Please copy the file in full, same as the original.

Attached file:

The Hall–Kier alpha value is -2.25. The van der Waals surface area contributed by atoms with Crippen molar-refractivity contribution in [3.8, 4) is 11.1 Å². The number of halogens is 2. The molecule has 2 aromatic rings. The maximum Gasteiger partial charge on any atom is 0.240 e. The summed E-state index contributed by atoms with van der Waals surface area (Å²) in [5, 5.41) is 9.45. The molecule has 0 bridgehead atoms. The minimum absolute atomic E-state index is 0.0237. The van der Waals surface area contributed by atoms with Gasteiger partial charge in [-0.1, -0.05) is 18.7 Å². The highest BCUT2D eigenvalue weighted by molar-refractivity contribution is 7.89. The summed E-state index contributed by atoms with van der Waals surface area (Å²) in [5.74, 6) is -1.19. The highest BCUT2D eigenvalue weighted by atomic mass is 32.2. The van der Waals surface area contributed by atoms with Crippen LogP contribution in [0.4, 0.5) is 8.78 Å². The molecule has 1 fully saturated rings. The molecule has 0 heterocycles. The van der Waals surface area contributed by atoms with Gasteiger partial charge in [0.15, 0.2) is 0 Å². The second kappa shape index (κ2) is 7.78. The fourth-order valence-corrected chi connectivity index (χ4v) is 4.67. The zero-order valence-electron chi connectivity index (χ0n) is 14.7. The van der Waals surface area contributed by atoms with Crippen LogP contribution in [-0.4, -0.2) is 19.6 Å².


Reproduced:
The Hall–Kier alpha value is -2.25. The van der Waals surface area contributed by atoms with Crippen molar-refractivity contribution in [3.8, 4) is 11.1 Å². The number of halogens is 2. The molecule has 2 aromatic rings. The maximum Gasteiger partial charge on any atom is 0.240 e. The summed E-state index contributed by atoms with van der Waals surface area (Å²) in [5, 5.41) is 9.45. The molecule has 0 bridgehead atoms. The minimum absolute atomic E-state index is 0.0237. The van der Waals surface area contributed by atoms with Gasteiger partial charge in [-0.1, -0.05) is 18.7 Å². The highest BCUT2D eigenvalue weighted by molar-refractivity contribution is 7.89. The summed E-state index contributed by atoms with van der Waals surface area (Å²) in [5.74, 6) is -1.19. The highest BCUT2D eigenvalue weighted by atomic mass is 32.2. The van der Waals surface area contributed by atoms with Crippen LogP contribution in [0.4, 0.5) is 8.78 Å². The molecule has 1 fully saturated rings. The molecule has 0 heterocycles. The van der Waals surface area contributed by atoms with Gasteiger partial charge in [0.15, 0.2) is 0 Å². The second kappa shape index (κ2) is 7.78. The fourth-order valence-corrected chi connectivity index (χ4v) is 4.67. The zero-order valence-electron chi connectivity index (χ0n) is 14.7. The van der Waals surface area contributed by atoms with Crippen LogP contribution in [-0.4, -0.2) is 19.6 Å².